It's no secret that my mentor is Gene B. Glick. I was privileged to work for Gene early in my career and learn the right way to be a success in business. For example, the ability to remain calm while reacting to the many calamities and adversities of a typical business life is one of the attributes of the Glick style that I admire most. I could have used more time at the feet of this master, but, luckily, school is still in session. Glick is now teaching by example how to intelligently contribute wealth.
I was included as a regular member of Glick's legendary Monday night management meetings in spite of the fact that I had little or no knowledge of construction and was only one year out of law school.
On Monday nights, the Gene B. Glick Co. came alive. Department heads participated in a carefully orchestrated free-for-all exchange of ideas on current business problems and issues. The group included Bernard Landman, a brilliant lawyer and tactician aptly nicknamed the Wizard, and Jim Bisesi, who was only slightly older than I but already seasoned. The maestro himself, Gene B. Glick, led the team. The education I received on Monday nights was equivalent to an MBA degree with an emphasis on real estate.
Glick was an infantryman in World War II and a liberator of the Dachau concentration camp, where he took photographs of the evidence of the atrocities that took place, including the ovens and the gas chambers where prisoners had been slaughtered and the railroad cars that were filled with human bodies. He is an individualist and a survivor who has triumphed in an often chaotic world. He has amassed a considerable fortune by providing top-quality housing for people of low and moderate income. With the same sense of community and fair play that characterized the acquisition phase of his career, he is now giving it away.
Gene and Marilyn, his partner in business and life, recently made a $30 million gift to Indiana University School of Medicine, one of the largest single gifts for an eye center in the United States. Previous gifts have benefited the Jewish Community Center, Junior Achievement Education Center, Indianapolis Cultural Trail, Indianapolis Museum of Art, and YMCA. One of Glick's favorite charitable projects is Pro 100, a summer work/education program serving economically disadvantaged youths.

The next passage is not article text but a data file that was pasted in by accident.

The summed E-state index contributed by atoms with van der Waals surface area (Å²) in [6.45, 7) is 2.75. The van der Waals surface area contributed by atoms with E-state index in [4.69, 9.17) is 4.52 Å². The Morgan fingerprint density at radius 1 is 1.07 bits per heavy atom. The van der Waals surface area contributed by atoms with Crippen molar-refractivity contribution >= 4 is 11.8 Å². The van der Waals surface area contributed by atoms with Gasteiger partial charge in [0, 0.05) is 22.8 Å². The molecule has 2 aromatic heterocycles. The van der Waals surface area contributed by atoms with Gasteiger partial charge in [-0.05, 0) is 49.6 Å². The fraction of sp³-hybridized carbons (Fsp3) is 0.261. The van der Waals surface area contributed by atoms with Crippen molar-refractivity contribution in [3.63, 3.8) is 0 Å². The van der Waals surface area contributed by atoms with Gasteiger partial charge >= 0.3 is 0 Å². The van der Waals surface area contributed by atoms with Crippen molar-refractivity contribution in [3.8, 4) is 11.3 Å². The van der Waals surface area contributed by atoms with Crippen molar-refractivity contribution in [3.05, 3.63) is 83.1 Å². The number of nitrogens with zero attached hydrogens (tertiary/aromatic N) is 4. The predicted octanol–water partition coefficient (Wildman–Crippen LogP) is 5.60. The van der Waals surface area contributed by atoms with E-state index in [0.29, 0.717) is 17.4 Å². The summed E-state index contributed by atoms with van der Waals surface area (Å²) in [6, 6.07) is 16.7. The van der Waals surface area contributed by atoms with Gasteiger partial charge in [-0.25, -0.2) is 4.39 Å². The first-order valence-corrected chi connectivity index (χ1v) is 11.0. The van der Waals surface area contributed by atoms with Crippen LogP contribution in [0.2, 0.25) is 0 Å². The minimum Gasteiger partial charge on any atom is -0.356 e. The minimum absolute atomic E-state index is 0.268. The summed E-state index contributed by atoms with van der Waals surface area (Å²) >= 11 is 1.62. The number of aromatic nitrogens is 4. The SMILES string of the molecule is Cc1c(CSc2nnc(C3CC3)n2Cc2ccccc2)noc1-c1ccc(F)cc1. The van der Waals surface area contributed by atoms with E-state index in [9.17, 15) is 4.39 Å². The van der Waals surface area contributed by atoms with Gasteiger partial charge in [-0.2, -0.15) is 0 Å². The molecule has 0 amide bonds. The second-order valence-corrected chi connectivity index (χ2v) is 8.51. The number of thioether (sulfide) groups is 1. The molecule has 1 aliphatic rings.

The IU gift is only the latest and not the last in what I am sure is part of a grand plan to divest. The Glicks aim to die with no money left-nothing in their safe, nothing in their wallets and just enough pennies in their pockets to provide a decent burial. Gene and Marilyn plan to give it all away. According to Glick, "I believe I have never done enough as long as it is still possible that I have something to contribute."
A word to the wise: Gene B. Glick is a softy, but not an easy mark. If after reading this column, you think that in order to receive a significant donation from the Glicks you simply need to send in a letter of request, you will be disappointed. All inquiries are analyzed in a methodical manner to ascertain not only legitimacy and necessity, but also whether there is an emotional fit with Gene's and Marilyn's passions. Regarding the IU gift to the eye center, note that Marilyn Glick has been involved in blindness prevention for 25 years.
I'm a lucky guy to have landed that job with the Glick Co. so many years ago. I've said for over 30 years that, when I grow up, I want to be just like Gene B. Glick.
Maurer is a shareholder in IBJ Media Corp., which owns Indianapolis Business Journal. To comment on this column, send e-mail to email@example.com go to IBJ Forum at www.ibj.com.